|release date||May 11 2007|
|director||Juan Carlos Fresnadillo|
|writer||Rowan Joffe, Alex Garland|
|starring||Robert Carlyle, Rose Byrne, Jeremy Renner, Harold Perrineau, Catherine McCormack, Imogen Poots, Idris Elba, Mackintosh Muggleton|
|trailer 1||Trailer #1|
NOTE – This review contains a sort of spoiler concerning the fate of one character. This occurs before the halfway mark of the film and has been widely reported, so perhaps it’s not even a “true” spoiler, but either way, you’ve been warned.
I for one was not a fan of 28 Days Later. There were some good ideas and set pieces, but overall I felt it was just ripping off Dawn and especially Day of the Dead, and was an ugly film to boot due to the awful DV they used. From now until the end of time I will remain steadfast that narrative, fiction films should be shot on FILM, and DV left for documentaries. Luckily, not only did 28 Weeks Later correct this problem by shooting on film, but they also got the movie itself right this time around.
As the title reveals, it’s a little over 6 months after the outbreak. The mainland of Britain is clear of infected (who have all starved to death) and the survivors are working on rebuilding their civilization. The city is under heavy protection, and entrants to the city undergo an exhaustive medical check to ensure that they are in fact clean of infection. During this checkup, Doctor Scarlet (Rose Byrne) notices something strange about Andy (Mackintosh Muggleton) a 12 year old kid who has just been brought in from a refugee camp, along with his sister Tammy (Imogen Poots). He has two different eye colors, a trait he inherited from his mother. This little nugget of exposition becomes important later.
After the kids are reunited with their father, Don (Robert Carlyle), they are disappointed to learn that they will not ever return to their home. He explains that their mother is dead (this is shown in a prologue that takes place at the same time as the original film), though he lies about actually seeing it happen (in reality she is at a window and is dragged off-screen by the infected) to cover his own cowardice of not helping her. Upset about their loss of mother and material belongings, they decide to sneak out of the city and return to their home to recover some prized possessions (photos, clothes, etc). There, they discover their mother, who as it turns out is NOT dead, having some sort of immunity to the virus, despite being a carrier. The three are brought back and held under heavy guard in the city, but when Don re-unites with her, and gives her a kiss… all hell breaks loose.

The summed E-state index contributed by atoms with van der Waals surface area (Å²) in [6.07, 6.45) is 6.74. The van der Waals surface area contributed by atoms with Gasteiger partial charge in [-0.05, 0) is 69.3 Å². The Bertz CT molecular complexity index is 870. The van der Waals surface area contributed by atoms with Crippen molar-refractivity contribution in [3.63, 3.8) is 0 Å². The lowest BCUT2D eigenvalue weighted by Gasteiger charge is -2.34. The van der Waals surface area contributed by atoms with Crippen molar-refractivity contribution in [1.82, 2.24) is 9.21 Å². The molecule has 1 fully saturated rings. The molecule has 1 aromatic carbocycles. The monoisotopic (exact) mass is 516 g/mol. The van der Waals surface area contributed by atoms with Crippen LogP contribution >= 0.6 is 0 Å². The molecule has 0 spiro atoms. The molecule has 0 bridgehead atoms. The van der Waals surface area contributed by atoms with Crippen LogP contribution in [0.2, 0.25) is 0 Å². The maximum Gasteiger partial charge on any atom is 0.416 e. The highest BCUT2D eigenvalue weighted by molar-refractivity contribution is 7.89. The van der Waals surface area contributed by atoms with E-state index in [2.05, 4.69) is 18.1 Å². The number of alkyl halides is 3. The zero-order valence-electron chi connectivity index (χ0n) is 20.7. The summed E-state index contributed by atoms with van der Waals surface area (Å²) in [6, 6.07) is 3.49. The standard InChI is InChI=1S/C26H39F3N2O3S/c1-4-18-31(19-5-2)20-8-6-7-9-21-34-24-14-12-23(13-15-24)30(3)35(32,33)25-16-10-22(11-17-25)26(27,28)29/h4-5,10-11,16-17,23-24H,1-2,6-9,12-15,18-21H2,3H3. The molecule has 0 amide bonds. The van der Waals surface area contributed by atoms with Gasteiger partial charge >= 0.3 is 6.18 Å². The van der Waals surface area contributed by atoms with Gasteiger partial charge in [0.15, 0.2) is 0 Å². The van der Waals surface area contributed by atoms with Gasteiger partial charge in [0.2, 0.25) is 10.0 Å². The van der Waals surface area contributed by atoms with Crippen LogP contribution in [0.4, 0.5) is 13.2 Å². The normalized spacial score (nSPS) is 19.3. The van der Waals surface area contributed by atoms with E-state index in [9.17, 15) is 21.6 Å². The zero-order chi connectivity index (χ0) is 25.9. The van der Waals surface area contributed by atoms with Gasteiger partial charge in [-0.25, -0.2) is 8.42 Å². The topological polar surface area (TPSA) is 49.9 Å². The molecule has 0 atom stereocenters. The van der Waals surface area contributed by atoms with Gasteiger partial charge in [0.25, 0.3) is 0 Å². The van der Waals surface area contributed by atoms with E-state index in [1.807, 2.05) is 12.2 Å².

What follows (covering more than half of the film) is a pretty much nonstop series of attacks, escapes, and everything in between. There are some amazing sequences in here that not only top the original’s but most zombie movies (screw what they say, it’s a damn zombie movie) in general. One of the best concerns a huge group of survivors, trapped in a tunnel with one infected. Soon one becomes two, two becomes four, etc. There is also a sniper sequence with the US Army attempting to take out infected, but eventually being ordered to kill every target they see.
As you can probably tell from the description, the story itself is nothing to write home about; it’s a fairly standard, fast-paced, outbreak >containment > outbreak again story. There is never even a good explanation for why the dual-eye color gene makes you immune to becoming infected. Also, a major character (Idris Elba, playing the army general who gives the order to take out everyone in the city) disappears for the 3rd act, never getting his due.
But these flaws are minor when you consider the top notch bloodshed and action you receive instead. Director Juan Carlos Fresnadillo has elevated the very nature of a “fast” zombie film and as a result, given horror fans the best horror film of the year so far (Sorry, Grindhouse). The makeup, by Dave Bonneywell, Anthony Parker, Simon Rose, and others, is fantastic, with minimal CG. As before, there are no standout or “hero” infected (other than Carlyle), but that isn’t really an issue. Besides, Carlyle, Byrne, and Jeremy Renner (as Doyle, the rogue soldier who helps the others escape the city) are all engaging leads and interesting characters, unlike the original’s bland Cillian Murphy character.
What was most refreshing about the film was, for once, the lack of “EVIL HUMANS”. This is a staple in just about every zombie film (used to crippling effect in the original film, resulting in making the entire 3rd act a boring ripoff), and while it is far from a bad plot device, it is just overused and expected at this point. While no one will be cheering for the army’s decision to take out the whole city with humans still inside, it’s not a malicious action, it’s a calculated one of survival, and the soldiers are clearly torn about it (some more than others, obviously).
And no review would be complete without mentioning the FANTASTIC score by John Murphy. While there are only two or three different cues that repeat throughout the film it is one of the most haunting and appropriate genre scores in ages. Anyone with an appreciation of film scores will want to leave the theater and head right to the store to buy the CD.
R rated horror hasn’t done too well at the box office this year, none of them taking in more than 20 million or so. If there is any film to turn that around, this is the one.